As I type this, my parents are on a plane back to Canada after a 10-day visit with my wife and I.
It's not surprising that I learned most of what I know from my parents. Even as an adult, when we spend time together, I learn a little more.
Sometimes I learn something new. And sometimes, something they taught me over 20 years ago finally 'clicks.'
I'm fortunate to have these two as my parents.
And because I'm so fortunate, I want to share the wealth with you. Here are 6 of the greatest lessons my parents have ever taught me.
#1 I'm Just a Guy
In his early 30's, my dad was in full-on conquer mode.
Every man goes through this phase. This is when you want to build your empire, leave your mark, establish yourself as the greatest of all time.
This time in your life can be a lot of fun. It's where you buckle down, do what you do best, and build your legacy one brick at a time.
But it can also be exhausting. And if you put too much pressure on yourself, it can be soul crushing.
You lose sleep, develop health issues, and live in a constant state of fear that you'll never achieve what you're capable of.
My dad was a career police officer, and when he was around my age (33 years old) he set out to climb the ranks.
Not because he wanted it, but because he thought he was supposed to.
He put a ton of pressure on himself, and made himself miserable.
This made him question why he was climbing this mountain, and if it was something that was really important to him.
Eventually, he came to a conclusion that took the pressure off, and changed his entire outlook on life.
"I'm just a guy."
I'll be honest...when he told me about this realization, I thought to myself, "That's great. But there's no way in hell I'm just a guy."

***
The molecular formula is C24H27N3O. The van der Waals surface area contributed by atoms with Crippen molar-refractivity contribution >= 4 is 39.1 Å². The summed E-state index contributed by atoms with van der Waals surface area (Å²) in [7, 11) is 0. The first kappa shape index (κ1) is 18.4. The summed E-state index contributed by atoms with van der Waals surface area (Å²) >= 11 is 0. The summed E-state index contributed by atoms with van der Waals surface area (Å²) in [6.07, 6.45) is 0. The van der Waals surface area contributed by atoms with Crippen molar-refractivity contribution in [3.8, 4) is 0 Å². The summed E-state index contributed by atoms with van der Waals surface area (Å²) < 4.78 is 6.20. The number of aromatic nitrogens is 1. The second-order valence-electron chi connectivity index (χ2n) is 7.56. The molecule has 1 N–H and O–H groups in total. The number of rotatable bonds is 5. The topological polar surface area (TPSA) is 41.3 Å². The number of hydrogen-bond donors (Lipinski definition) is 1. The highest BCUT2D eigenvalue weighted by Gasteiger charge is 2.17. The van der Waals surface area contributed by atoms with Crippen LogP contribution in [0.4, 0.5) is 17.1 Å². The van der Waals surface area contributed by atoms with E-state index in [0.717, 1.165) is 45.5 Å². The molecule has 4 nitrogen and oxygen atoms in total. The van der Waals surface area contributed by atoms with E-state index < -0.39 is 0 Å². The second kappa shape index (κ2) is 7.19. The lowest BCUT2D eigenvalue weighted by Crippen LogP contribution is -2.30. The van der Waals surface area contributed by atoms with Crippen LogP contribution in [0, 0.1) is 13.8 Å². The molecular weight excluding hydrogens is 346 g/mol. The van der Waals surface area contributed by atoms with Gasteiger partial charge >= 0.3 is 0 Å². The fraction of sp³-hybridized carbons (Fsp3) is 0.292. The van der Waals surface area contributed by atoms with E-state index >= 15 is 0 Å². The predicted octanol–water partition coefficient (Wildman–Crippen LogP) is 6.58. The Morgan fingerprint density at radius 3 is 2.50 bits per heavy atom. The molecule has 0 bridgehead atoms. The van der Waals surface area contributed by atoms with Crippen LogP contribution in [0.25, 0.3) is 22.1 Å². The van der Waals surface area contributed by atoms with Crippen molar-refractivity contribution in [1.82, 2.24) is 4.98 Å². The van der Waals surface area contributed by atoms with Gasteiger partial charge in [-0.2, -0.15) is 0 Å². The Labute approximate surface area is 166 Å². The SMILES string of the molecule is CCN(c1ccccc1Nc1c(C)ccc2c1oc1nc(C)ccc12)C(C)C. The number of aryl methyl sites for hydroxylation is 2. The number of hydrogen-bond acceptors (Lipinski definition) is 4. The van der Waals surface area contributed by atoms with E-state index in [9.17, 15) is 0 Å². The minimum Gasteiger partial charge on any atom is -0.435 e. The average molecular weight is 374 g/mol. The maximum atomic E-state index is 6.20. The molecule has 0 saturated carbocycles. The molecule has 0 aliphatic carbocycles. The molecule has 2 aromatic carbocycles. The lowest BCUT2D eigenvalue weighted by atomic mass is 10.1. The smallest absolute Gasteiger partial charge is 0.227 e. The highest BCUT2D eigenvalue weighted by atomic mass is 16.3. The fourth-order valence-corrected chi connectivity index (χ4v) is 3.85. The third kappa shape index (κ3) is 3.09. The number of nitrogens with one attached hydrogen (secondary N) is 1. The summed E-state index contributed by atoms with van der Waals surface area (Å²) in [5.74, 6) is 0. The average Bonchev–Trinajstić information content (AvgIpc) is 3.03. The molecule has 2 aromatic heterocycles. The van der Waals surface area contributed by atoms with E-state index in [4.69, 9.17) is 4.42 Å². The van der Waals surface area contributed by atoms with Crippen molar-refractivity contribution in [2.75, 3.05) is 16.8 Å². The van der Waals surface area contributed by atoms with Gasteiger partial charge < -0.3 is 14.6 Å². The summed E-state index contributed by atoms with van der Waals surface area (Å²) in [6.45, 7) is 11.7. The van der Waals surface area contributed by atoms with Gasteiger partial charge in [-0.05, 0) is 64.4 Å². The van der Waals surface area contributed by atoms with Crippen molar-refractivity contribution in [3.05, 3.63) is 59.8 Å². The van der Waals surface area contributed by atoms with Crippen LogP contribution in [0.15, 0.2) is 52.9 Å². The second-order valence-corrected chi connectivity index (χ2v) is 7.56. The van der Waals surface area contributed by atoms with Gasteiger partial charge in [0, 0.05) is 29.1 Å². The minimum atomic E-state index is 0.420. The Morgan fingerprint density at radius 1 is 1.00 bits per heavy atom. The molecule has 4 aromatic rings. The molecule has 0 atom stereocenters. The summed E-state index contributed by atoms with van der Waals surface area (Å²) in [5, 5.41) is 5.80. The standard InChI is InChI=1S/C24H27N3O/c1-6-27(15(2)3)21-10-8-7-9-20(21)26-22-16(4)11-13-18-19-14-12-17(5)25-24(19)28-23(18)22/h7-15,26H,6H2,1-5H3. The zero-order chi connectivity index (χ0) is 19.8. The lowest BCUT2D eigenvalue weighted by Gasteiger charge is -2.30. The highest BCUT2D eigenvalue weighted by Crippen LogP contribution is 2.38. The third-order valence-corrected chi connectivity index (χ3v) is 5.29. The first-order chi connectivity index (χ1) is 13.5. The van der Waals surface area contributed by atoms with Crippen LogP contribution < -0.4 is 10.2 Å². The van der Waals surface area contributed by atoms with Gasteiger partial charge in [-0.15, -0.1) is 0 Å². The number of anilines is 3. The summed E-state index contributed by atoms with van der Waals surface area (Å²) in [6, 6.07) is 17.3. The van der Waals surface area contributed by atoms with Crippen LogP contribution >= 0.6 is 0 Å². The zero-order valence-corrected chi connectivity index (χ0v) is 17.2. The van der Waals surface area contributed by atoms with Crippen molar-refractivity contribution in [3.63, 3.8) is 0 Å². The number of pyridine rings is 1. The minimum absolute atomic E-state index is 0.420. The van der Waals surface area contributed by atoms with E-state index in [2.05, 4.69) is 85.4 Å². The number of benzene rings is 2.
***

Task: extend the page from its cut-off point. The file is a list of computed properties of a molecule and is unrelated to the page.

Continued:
I didn't get it. That piece of advice was lost on me for over 15 years.
Now, after experiencing my own crushing anxiety over the legacy I'll leave behind, I get it.
Saying "I'm just a guy" doesn't reduce you to anything less than you are. It removes the shackles of fear and frees you up to be everything you're capable of.
Keep doing what you do, and accomplish everything you want to accomplish.
But do it with a light heart, and free of pressure.
#2 In Order to Get, First You've Got to give
This 30-year old Ernie doll is the first thing I ever worked for.
When I was 3, I loved Ernie, and I wanted this thing so bad.
Instead of just buying it for me, my mom made me earn it by cleaning our living room table.
Mind you, I was pretty bad at it, and according to mom, I only cleaned one spot, over and over.
But the point is, Ernie didn't just show up in my life. I had to go through the process. I had to put in some work. I had to earn it.
And when I finally got my hands on that Ernie doll, it was that much sweeter.
We often wish we could skip the process and go straight to the result.
And I get it...I wasn't pumped about having to do a chore before getting Ernie either.
But the process not only leads to the results we want. It's what makes achieving those results so inspiring.
#3 If You're Feeling Down, Help Someone Else
This lesson comes from my grandma, but my mom makes sure it stays fresh in my mind.
When life isn't going our way, it's easy to become focused on ourselves. This self-focus makes things worse, trapping us in a whirlwind of victim-hood.
But instead of wallowing in self pity, my grandmother taught us to get up and help someone else.